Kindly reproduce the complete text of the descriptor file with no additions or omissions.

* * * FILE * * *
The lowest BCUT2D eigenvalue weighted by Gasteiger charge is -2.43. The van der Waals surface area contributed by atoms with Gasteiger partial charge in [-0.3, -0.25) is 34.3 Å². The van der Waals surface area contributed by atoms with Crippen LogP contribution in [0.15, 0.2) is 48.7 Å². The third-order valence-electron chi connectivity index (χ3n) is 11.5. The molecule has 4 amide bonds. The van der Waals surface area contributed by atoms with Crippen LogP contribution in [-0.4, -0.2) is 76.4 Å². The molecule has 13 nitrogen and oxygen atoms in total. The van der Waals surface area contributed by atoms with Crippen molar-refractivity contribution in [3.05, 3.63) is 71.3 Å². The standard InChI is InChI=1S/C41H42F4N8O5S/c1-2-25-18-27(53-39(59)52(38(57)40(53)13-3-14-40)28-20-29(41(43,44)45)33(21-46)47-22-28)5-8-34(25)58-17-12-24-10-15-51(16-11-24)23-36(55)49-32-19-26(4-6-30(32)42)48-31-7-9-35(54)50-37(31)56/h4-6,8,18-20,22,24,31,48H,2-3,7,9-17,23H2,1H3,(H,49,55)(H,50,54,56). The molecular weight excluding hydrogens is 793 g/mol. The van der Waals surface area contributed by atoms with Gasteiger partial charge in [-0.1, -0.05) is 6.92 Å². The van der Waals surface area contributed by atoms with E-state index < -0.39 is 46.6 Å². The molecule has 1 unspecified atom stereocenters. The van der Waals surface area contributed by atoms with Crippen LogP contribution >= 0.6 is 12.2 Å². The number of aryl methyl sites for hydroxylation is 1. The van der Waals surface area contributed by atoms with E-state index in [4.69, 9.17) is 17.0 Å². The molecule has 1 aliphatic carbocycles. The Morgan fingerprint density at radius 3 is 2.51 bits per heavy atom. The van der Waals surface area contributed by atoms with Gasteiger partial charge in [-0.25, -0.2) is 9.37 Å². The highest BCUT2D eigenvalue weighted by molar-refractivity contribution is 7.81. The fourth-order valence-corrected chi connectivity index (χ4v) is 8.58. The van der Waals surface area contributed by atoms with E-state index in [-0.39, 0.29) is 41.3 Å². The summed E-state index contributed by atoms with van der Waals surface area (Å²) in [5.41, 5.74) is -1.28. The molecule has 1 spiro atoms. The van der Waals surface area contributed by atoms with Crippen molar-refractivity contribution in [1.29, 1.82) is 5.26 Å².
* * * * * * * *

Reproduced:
The lowest BCUT2D eigenvalue weighted by Gasteiger charge is -2.43. The van der Waals surface area contributed by atoms with Gasteiger partial charge in [-0.3, -0.25) is 34.3 Å². The van der Waals surface area contributed by atoms with Crippen LogP contribution in [0.15, 0.2) is 48.7 Å². The third-order valence-electron chi connectivity index (χ3n) is 11.5. The molecule has 4 amide bonds. The van der Waals surface area contributed by atoms with Crippen LogP contribution in [-0.4, -0.2) is 76.4 Å². The molecule has 13 nitrogen and oxygen atoms in total. The van der Waals surface area contributed by atoms with Crippen molar-refractivity contribution in [3.05, 3.63) is 71.3 Å². The standard InChI is InChI=1S/C41H42F4N8O5S/c1-2-25-18-27(53-39(59)52(38(57)40(53)13-3-14-40)28-20-29(41(43,44)45)33(21-46)47-22-28)5-8-34(25)58-17-12-24-10-15-51(16-11-24)23-36(55)49-32-19-26(4-6-30(32)42)48-31-7-9-35(54)50-37(31)56/h4-6,8,18-20,22,24,31,48H,2-3,7,9-17,23H2,1H3,(H,49,55)(H,50,54,56). The molecular weight excluding hydrogens is 793 g/mol. The van der Waals surface area contributed by atoms with Gasteiger partial charge in [-0.1, -0.05) is 6.92 Å². The van der Waals surface area contributed by atoms with E-state index < -0.39 is 46.6 Å². The molecule has 1 unspecified atom stereocenters. The van der Waals surface area contributed by atoms with Crippen LogP contribution >= 0.6 is 12.2 Å². The number of aryl methyl sites for hydroxylation is 1. The van der Waals surface area contributed by atoms with E-state index in [4.69, 9.17) is 17.0 Å². The molecule has 1 aliphatic carbocycles. The Morgan fingerprint density at radius 3 is 2.51 bits per heavy atom. The van der Waals surface area contributed by atoms with Gasteiger partial charge in [-0.25, -0.2) is 9.37 Å². The highest BCUT2D eigenvalue weighted by molar-refractivity contribution is 7.81. The fourth-order valence-corrected chi connectivity index (χ4v) is 8.58. The van der Waals surface area contributed by atoms with E-state index in [-0.39, 0.29) is 41.3 Å². The summed E-state index contributed by atoms with van der Waals surface area (Å²) in [5.41, 5.74) is -1.28. The molecule has 1 spiro atoms. The van der Waals surface area contributed by atoms with Crippen molar-refractivity contribution in [1.29, 1.82) is 5.26 Å².